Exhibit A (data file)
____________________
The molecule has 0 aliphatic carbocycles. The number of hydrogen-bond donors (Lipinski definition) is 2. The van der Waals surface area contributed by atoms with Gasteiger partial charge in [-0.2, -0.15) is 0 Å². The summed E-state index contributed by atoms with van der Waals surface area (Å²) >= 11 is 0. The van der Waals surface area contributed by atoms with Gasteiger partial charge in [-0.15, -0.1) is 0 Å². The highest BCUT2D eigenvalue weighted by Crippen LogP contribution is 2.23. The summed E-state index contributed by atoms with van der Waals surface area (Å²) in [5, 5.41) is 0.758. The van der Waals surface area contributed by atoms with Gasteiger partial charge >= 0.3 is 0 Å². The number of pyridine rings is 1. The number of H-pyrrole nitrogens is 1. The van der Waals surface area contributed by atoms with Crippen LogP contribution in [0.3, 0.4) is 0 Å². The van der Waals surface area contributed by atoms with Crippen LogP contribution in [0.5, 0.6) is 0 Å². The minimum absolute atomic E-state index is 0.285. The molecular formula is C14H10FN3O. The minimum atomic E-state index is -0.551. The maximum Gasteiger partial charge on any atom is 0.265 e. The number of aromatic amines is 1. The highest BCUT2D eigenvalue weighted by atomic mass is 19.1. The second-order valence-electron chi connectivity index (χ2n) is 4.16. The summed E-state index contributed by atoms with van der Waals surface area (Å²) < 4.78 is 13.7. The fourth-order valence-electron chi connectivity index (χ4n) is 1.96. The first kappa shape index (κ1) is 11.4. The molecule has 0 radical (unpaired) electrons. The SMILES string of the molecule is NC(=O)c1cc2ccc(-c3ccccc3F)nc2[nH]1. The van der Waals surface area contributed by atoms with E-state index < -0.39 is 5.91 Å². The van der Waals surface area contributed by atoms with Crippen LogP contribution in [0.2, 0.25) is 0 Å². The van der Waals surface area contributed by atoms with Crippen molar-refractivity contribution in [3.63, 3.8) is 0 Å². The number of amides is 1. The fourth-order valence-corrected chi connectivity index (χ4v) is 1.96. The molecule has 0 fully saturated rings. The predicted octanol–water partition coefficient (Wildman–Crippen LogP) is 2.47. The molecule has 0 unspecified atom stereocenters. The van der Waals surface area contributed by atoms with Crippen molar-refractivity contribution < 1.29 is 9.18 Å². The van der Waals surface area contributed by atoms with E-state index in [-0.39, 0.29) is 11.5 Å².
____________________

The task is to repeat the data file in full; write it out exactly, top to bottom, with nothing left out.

The molecule has 0 aliphatic carbocycles. The number of hydrogen-bond donors (Lipinski definition) is 2. The van der Waals surface area contributed by atoms with Gasteiger partial charge in [-0.2, -0.15) is 0 Å². The summed E-state index contributed by atoms with van der Waals surface area (Å²) >= 11 is 0. The van der Waals surface area contributed by atoms with Gasteiger partial charge in [-0.15, -0.1) is 0 Å². The highest BCUT2D eigenvalue weighted by Crippen LogP contribution is 2.23. The summed E-state index contributed by atoms with van der Waals surface area (Å²) in [5, 5.41) is 0.758. The van der Waals surface area contributed by atoms with Gasteiger partial charge >= 0.3 is 0 Å². The number of pyridine rings is 1. The number of H-pyrrole nitrogens is 1. The van der Waals surface area contributed by atoms with Crippen LogP contribution in [0.3, 0.4) is 0 Å². The van der Waals surface area contributed by atoms with Crippen LogP contribution in [0.5, 0.6) is 0 Å². The minimum absolute atomic E-state index is 0.285. The molecular formula is C14H10FN3O. The minimum atomic E-state index is -0.551. The maximum Gasteiger partial charge on any atom is 0.265 e. The number of aromatic amines is 1. The highest BCUT2D eigenvalue weighted by atomic mass is 19.1. The second-order valence-electron chi connectivity index (χ2n) is 4.16. The summed E-state index contributed by atoms with van der Waals surface area (Å²) < 4.78 is 13.7. The fourth-order valence-electron chi connectivity index (χ4n) is 1.96. The first kappa shape index (κ1) is 11.4. The molecule has 0 radical (unpaired) electrons. The SMILES string of the molecule is NC(=O)c1cc2ccc(-c3ccccc3F)nc2[nH]1. The van der Waals surface area contributed by atoms with E-state index < -0.39 is 5.91 Å². The van der Waals surface area contributed by atoms with Crippen LogP contribution in [0.2, 0.25) is 0 Å². The van der Waals surface area contributed by atoms with Crippen molar-refractivity contribution in [3.63, 3.8) is 0 Å². The number of amides is 1. The fourth-order valence-corrected chi connectivity index (χ4v) is 1.96. The molecule has 0 fully saturated rings. The predicted octanol–water partition coefficient (Wildman–Crippen LogP) is 2.47. The molecule has 0 unspecified atom stereocenters. The van der Waals surface area contributed by atoms with Crippen molar-refractivity contribution < 1.29 is 9.18 Å². The van der Waals surface area contributed by atoms with E-state index in [-0.39, 0.29) is 11.5 Å².